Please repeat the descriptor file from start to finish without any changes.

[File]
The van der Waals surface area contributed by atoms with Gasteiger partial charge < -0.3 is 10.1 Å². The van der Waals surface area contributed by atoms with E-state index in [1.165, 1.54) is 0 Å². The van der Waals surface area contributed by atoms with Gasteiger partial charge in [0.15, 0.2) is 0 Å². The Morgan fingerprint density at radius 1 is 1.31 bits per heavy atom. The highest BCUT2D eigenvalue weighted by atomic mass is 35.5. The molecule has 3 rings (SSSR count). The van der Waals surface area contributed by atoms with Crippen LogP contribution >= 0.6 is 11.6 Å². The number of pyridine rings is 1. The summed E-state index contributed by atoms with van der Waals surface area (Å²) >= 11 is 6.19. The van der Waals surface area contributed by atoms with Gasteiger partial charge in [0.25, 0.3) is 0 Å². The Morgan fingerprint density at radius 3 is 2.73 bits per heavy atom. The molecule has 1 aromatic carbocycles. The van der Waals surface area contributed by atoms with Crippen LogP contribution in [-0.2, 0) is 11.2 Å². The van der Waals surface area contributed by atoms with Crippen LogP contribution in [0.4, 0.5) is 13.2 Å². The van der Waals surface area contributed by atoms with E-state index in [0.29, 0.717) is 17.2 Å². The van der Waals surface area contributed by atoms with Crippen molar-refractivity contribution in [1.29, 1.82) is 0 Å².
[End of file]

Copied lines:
The van der Waals surface area contributed by atoms with Gasteiger partial charge < -0.3 is 10.1 Å². The van der Waals surface area contributed by atoms with E-state index in [1.165, 1.54) is 0 Å². The van der Waals surface area contributed by atoms with Gasteiger partial charge in [0.15, 0.2) is 0 Å². The Morgan fingerprint density at radius 1 is 1.31 bits per heavy atom. The highest BCUT2D eigenvalue weighted by atomic mass is 35.5. The molecule has 3 rings (SSSR count). The van der Waals surface area contributed by atoms with Crippen LogP contribution >= 0.6 is 11.6 Å². The number of pyridine rings is 1. The summed E-state index contributed by atoms with van der Waals surface area (Å²) >= 11 is 6.19. The van der Waals surface area contributed by atoms with Gasteiger partial charge in [0.25, 0.3) is 0 Å². The Morgan fingerprint density at radius 3 is 2.73 bits per heavy atom. The molecule has 1 aromatic carbocycles. The van der Waals surface area contributed by atoms with Crippen LogP contribution in [-0.2, 0) is 11.2 Å². The van der Waals surface area contributed by atoms with Crippen LogP contribution in [0.4, 0.5) is 13.2 Å². The van der Waals surface area contributed by atoms with E-state index in [0.29, 0.717) is 17.2 Å². The van der Waals surface area contributed by atoms with Crippen molar-refractivity contribution in [1.29, 1.82) is 0 Å².